It was a clichéd night: dark and stormy and all that stuff. Rain poured all around us, lightning lit up the sky, and thunder roared in our ears.
An hour before midnight, chaos unleashed itself in our home. Having just watched Ken Burns’ World War II documentary, I assumed a German bomb had exploded next door. The Lady Fullman rose quickly to check on the kids, and within seconds the smoke detectors screamed throughout the house. Running through the hallways and bedrooms and finding nothing, the smoke seeping from the AC vents drove us up in the attic. Sure enough, directly above the kids’ bedroom, we saw flames licking the walls and reaching up toward the roof. Maternal instincts in overdrive, she flew down the ladder and evacuated the boys, ignoring the water pouring in from their bedroom ceiling. I called 911 and happily greeted the fire department minutes later.
They were to discover that lightning tore through our roof, ripped through an air duct, struck the interior wall of the attic, and started a fire. But because the attic was unvented and we sprung for spray-foam insulation four months before, the fire had no real fuel and burned itself out. The water that poured in from the softball-sized hole in the roof and drained down the AC vent was arrested in buckets and totes—both in the attic and downstairs in the bedroom, quickly mitigating any damage to the drywall or to the carpets. And what was anticipated to be a night changing out buckets every hour turned out to be a night of quiet rest as the rain unexpectedly passed. In short, what could have been a complete disaster for our family turned out to be a miraculous display of God’s protection and providence.
There were plenty of repairs to be done, no doubt, but each of those was rapidly taken care of in turn. A night without AC isn’t so bad, even in Alabama, on a cool summer evening after a storm. A morning without electricity is fine when none of the fuses have fried. Two days without internet waiting for a new modem is a small price to pay for the safety of one’s family and the stability of one’s house. And even if those outcomes had been worse, we had so many offers from our church family of meals, clothes, places to sleep, and prayers to be prayed.
People continually asked us how we were doing. I wished I could have answered in a way that was meaningful. But I struggled expressing our emotional state beyond the clichés.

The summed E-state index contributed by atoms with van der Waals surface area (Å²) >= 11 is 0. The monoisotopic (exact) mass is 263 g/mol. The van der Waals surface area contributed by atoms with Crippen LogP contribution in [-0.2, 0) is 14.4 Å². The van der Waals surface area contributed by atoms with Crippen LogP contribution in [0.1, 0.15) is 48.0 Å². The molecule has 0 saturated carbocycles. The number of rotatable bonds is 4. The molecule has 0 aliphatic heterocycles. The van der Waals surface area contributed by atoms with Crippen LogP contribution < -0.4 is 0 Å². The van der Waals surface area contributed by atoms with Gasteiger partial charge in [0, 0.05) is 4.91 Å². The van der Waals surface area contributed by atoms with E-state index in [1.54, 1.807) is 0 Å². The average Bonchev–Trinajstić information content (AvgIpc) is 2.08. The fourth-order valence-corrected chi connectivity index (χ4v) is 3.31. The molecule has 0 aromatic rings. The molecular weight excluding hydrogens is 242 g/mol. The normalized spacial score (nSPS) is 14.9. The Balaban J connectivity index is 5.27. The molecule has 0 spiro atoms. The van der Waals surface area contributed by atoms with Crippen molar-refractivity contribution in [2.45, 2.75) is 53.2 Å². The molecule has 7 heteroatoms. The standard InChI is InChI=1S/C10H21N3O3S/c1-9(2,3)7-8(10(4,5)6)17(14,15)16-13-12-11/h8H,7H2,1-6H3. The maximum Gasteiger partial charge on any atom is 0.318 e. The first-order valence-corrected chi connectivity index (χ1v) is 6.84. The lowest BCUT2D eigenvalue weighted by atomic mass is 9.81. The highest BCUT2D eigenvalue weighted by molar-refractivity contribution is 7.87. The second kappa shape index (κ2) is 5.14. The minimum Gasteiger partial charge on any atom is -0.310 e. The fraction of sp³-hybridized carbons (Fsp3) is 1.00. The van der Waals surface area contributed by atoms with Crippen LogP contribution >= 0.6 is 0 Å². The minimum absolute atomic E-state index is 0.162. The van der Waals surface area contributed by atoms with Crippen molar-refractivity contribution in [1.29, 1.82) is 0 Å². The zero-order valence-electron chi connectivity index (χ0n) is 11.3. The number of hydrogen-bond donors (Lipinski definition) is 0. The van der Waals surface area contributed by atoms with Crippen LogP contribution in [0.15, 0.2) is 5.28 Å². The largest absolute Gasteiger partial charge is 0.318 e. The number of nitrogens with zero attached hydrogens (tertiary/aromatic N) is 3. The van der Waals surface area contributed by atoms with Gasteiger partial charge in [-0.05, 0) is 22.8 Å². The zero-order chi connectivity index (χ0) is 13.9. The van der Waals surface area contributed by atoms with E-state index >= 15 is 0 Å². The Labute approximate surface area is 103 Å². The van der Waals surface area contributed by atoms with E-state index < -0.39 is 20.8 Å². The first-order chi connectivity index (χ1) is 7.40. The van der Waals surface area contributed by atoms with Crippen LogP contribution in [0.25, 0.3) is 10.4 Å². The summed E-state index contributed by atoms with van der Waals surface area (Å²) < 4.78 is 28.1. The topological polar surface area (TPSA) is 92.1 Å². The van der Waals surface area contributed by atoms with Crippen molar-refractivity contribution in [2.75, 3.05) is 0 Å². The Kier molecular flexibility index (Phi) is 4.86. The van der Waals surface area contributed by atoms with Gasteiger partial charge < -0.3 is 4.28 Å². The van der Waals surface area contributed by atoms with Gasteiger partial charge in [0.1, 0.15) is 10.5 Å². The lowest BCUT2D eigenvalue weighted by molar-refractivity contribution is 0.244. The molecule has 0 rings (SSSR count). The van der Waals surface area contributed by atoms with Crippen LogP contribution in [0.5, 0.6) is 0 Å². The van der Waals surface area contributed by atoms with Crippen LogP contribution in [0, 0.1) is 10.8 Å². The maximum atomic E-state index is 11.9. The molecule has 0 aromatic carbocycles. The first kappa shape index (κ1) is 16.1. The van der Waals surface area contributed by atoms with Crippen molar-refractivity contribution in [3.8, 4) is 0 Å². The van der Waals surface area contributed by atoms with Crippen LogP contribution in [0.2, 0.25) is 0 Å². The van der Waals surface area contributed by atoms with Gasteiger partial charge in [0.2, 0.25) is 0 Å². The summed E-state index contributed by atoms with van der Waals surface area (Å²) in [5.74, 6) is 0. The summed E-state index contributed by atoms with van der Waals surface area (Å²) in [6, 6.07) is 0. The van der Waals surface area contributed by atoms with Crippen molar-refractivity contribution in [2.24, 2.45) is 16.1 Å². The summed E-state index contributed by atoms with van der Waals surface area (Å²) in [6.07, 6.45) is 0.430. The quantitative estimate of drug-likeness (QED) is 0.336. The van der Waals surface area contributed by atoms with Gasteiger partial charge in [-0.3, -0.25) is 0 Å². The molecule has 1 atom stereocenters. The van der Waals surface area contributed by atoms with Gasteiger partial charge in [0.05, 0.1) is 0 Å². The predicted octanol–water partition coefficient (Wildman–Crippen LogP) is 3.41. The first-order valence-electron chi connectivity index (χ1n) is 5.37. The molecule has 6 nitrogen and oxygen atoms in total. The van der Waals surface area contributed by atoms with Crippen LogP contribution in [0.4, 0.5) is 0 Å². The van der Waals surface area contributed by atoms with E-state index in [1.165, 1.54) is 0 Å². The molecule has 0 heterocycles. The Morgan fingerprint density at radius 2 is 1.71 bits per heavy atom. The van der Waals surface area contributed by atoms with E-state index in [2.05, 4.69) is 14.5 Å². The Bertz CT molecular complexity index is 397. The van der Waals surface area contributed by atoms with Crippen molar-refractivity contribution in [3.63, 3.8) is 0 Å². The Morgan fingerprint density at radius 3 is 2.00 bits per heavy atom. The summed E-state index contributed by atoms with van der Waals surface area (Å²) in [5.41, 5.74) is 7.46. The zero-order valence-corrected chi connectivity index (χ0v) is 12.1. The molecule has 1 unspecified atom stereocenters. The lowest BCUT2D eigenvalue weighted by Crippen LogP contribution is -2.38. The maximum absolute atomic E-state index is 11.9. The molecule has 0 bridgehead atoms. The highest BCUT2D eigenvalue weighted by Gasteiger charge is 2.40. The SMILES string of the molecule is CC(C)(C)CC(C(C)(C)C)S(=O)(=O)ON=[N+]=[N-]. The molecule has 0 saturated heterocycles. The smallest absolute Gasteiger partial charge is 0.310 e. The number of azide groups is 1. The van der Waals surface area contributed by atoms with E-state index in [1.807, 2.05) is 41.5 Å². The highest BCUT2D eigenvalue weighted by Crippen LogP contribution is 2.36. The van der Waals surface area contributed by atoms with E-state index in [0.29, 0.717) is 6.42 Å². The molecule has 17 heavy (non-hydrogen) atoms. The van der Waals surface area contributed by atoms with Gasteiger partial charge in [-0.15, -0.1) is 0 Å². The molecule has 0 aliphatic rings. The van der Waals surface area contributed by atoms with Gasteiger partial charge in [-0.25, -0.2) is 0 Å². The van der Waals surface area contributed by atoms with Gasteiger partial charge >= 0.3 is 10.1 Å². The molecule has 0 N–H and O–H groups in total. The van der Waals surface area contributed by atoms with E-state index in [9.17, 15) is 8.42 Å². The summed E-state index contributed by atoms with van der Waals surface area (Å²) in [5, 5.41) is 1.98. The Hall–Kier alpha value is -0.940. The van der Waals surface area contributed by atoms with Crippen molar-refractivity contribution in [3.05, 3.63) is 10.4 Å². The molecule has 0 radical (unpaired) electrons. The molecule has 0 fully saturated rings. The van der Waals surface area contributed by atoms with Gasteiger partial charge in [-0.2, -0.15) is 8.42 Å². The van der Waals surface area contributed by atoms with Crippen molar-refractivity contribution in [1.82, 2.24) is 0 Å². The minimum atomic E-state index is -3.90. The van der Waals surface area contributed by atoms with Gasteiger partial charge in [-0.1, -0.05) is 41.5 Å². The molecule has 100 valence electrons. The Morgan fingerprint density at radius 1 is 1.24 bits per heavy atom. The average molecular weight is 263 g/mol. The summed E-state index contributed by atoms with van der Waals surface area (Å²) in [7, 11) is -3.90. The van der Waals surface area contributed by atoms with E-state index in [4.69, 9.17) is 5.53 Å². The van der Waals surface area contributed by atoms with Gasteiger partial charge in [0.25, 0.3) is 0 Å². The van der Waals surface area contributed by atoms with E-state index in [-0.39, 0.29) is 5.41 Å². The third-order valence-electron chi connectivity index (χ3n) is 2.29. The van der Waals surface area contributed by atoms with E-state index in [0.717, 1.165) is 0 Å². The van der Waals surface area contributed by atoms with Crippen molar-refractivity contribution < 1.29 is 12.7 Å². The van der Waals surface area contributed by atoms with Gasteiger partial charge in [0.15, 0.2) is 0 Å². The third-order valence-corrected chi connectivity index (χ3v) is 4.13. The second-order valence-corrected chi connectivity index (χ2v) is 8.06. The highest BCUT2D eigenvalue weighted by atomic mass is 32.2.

“We were so blessed.”
“It really was a best-case scenario.”
“God is good.”
These statements are all true, and I do not mean to minimize their significance. Ours is a story to be told wherein only God can claim glory. But these responses fail to capture the gratitude of a near-miss nor the intensity of our relief. Sometimes even poets, professors, and pathologists lack the necessary words and the requisite hindsight to understand the magnitude of a terrifying event like a house fire. Sometimes silence is a far better answer than words. Job speaks for a long time while God remains still.
But there was another lightning bolt that descended from the skies that night. And ever since, the poker that has stoked the embers in my mind has been the whispered words of a nine-year-old. Before he went to bed (for the second time) that night, our oldest son asked us why God allowed the lightning to strike our house. I didn’t think one in the morning a fit time for a theology lesson, and I wanted him to think about the immense blessing we’d been given—not the inconvenience of being rudely wakened or sitting outside in a storm. But I quietly asked myself why He didn’t let it burn to the ground.
A family goes to sleep at night and dies in a choking blaze. Another family escapes death but loses their house and belongings to the fire. Ours is physically, psychically, and fiscally unscathed. We bless God for his protection and providence, yet someone else curses him for their destitution. And if we were in their position, might we not do the same thing?
We are slow to bless and we are quick to curse. But I remember that God is slow to anger, and though his justice seems slow he has a plan. He has no interest in condemnation, and he is intensely moved by the suffering of people. It is we who rush to judgment: of others, of ourselves, of God. James and John ask Jesus if they should not call fire from the sky and destroy some Samaritans, but the Christ doesn’t work that way. I cannot claim to fathom the divine mysteries, but I do believe this: if God is not directly responsible for suffering, then suffering exists because we live in a fallen world. But we can take confidence because he is there to walk us through it. Conversely, if God is directly responsible for suffering, then we can still have confidence because he is using suffering for his own higher purposes—and he is still there to walk us through it.
My mind has slipped further from that night. The emotions fade and the vibrancy of the moment atrophies into memory. The ecstasy of waking up in the morning with my family all in the same room has been replaced with the return to normalcy. The joy of taking a check from the insurance adjuster within two hours of surveying the damage is an important moment, to be sure, but not an emotion one can live on in perpetuity. They are now embedded as part of history, as flashes of a life lived, and reminders of His starring role in my story.
I wonder sometimes what I would have done if the outcome had changed. Were things just a little different, or if the events had altered slightly, I hope I would still have the courage to know that it is well with my soul. For even if we had lost it all, God would still be God and He would still be Good.
Sometimes, all you can say is, “God.”